Thursday, April 30, 2009

Varmints, Beware!

Thanks to the inexpressably odious stupidity (or callousness; I am not sure which is worse), even more grief and pain has now been heaped on the memory and family of Matthew Shepherd, even on the eve and the day of the passage by the House of a Bill that bears his name. The source of that unforgivable offense stares smugly at you from the margin here.

In the discussion surrounding that landmark act, an incredibly, unspeakably vile piece o' shit from North Carolina, one Rep. Virginia Foxx (R.-N.C.), an opponent of all such legislation, claimed that the 1998 execution-style murder of Shepherd, a gay university student, by a couple of drunk "cowboys" near Laramie, WY, was not a "hate-crime" but rather was "just a robbery gone horribly wrong" and that the 'hate-crime' ASPECT of the story was a "hoax." Her word.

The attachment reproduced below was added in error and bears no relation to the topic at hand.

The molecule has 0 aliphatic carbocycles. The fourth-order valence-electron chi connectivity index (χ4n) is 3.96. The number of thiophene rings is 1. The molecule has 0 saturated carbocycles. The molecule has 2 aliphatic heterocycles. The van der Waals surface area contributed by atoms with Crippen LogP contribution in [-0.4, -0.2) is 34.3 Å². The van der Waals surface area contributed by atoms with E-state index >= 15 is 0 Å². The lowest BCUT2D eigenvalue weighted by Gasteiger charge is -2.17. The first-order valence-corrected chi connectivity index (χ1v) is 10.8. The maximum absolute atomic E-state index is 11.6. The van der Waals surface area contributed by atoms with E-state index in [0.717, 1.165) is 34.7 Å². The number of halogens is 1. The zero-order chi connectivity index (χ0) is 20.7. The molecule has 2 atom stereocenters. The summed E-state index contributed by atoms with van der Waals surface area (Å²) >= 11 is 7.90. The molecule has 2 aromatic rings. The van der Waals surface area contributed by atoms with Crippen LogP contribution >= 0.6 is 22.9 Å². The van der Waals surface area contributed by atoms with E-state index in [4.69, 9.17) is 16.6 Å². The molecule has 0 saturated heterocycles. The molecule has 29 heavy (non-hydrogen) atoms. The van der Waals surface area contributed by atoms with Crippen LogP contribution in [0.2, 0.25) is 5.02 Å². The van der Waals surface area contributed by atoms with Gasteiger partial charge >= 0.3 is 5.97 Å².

When the story blew up on the blogs, she hastily retreated from the 'hoax' word, but maintained she still didn't regard the killing as a 'hate-crime.' She also issued an apology to Shepherd's family:
"I am especially sorry if his grieving family was offended by my statement," she added.



That's not an apology, you vile, vicious vilifying slag.

It is, rather, a perfect paradigm of the classic "not apologizing for shit" apology perfected over the last eight years--but really since Nixon--by a parade of shit-head politicians, mainly on the Right, who have managed to offend sensibilities and then glibly pass off their bias with a brisk statement that always contains the word "if."